photos by Smith Hardy
Brandon Fritts didn’t look like a top tight end in 2016.
As a sophomore, Fritts entered the year with high expectations as a big target in the red zone. But an ankle injury in the first quarter against Georgia sidelined him for the following two games, and he missed even more time after reaggravating it against Pittsburgh. In Fritts’ absence, then-freshman Carl Tucker seized the top tight end spot with two third-down catches in that Georgia game, while Fritts’ health hampered his effectiveness throughout the year.
It led to a six-catch, 59-yard season through nine games, which doesn’t exactly inspire confidence as a pass-catcher. Last season, Fritts had fewer yards than sixth-string receiver Jordan Cunningham and was tripled in receptions by Elijah Hood, a bruising running back who wasn’t necessarily known for his hands.
But this season’s a clean slate for Fritts, who is one of nine ACC players on the John Mackey Award watch list for 2017. Senior receiver Austin Proehl thinks he’s the top name on the list.
"I think he's the best tight end in the ACC,” Proehl said. “I do. And I think he's one of the best in the country."
Hold the praise for a moment, though. Fritts caught just one touchdown last season — against The Citadel, at that — and he had multiple catches just once, in a 5-yard effort at Duke. He had one reception for zero yards in the Sun Bowl against Stanford, and he’s never had more than three catches in a game in his career.
Proehl’s confidence is inspired, sure, but is it justified? Fritts lets out a hearty laugh.
“I definitely think I’ve got a lot of work to do as far as being the best,” the junior says. “But I think that’s coming out here every day and working.”
So far, he’s done that. With UNC’s receiving corps gutted and its running game unproven, Fritts knows he’ll be counted on in both areas. So this off-season, the 6-foot-4 junior bulked up to 250 pounds — five more than last year and 35 more than his freshman year.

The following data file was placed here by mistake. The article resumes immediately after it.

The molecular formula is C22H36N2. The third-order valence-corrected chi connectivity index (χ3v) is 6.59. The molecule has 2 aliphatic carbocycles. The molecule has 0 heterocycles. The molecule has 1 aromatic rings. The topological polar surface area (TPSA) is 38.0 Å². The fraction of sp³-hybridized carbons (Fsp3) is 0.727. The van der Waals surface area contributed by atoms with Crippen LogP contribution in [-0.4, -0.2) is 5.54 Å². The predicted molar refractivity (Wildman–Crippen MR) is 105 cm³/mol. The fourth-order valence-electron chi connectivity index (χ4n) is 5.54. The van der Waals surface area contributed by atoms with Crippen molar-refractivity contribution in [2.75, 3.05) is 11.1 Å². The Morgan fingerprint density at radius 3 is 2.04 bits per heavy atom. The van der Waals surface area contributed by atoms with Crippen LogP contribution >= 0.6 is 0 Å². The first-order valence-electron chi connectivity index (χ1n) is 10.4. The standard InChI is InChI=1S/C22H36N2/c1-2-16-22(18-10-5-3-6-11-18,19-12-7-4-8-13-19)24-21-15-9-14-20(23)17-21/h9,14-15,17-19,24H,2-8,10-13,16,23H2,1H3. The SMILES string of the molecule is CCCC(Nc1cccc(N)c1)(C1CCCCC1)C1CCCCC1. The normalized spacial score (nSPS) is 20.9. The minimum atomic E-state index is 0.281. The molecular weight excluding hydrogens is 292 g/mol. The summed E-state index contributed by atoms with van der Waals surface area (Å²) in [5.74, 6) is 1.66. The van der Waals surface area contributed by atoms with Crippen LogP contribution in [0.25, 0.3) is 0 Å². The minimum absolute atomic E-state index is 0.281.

Fritts said it’s been an adjustment getting used to his body, but it’s a change he knows will help him become a more complete tight end.
“People don't realize how hard that is to put on that weight and be able to run,” Proehl said. “And he's done it and he's excelled at it.”
Fritts is also healthy now, which is a marked change from most of the 2016 season. It wasn’t easy getting to this point, though.
The tight end said he woke up every day at 6:30 a.m. last season to strengthen his ankle, and Proehl said his longtime roommate spent hours pushing sleds, lifting weights and doing anything he could to build strength.
"The amount of work he puts in, people don't realize,” Proehl said. “I don't even think our coaches realize sometimes, and they might get mad at me for saying that."
Count head coach Larry Fedora among those who have noticed. Fedora said Fritts’ injury noticeably affected the way he played last season, but he said he’s been impressed with the new-look Fritts this offseason.
“He’s carrying the weight really well,” Fedora said. “He’s stronger. He’s healthy … He had a great summer and I think he’s prepared to really have a great year.”
Best in the country? Fritts admits he has a long way to go. But with a clean bill of health and a stronger build, he’ll likely prove himself as the best tight end on the roster and a primary option in the passing game.
For a depleted Tar Heel offense, it could pay dividends.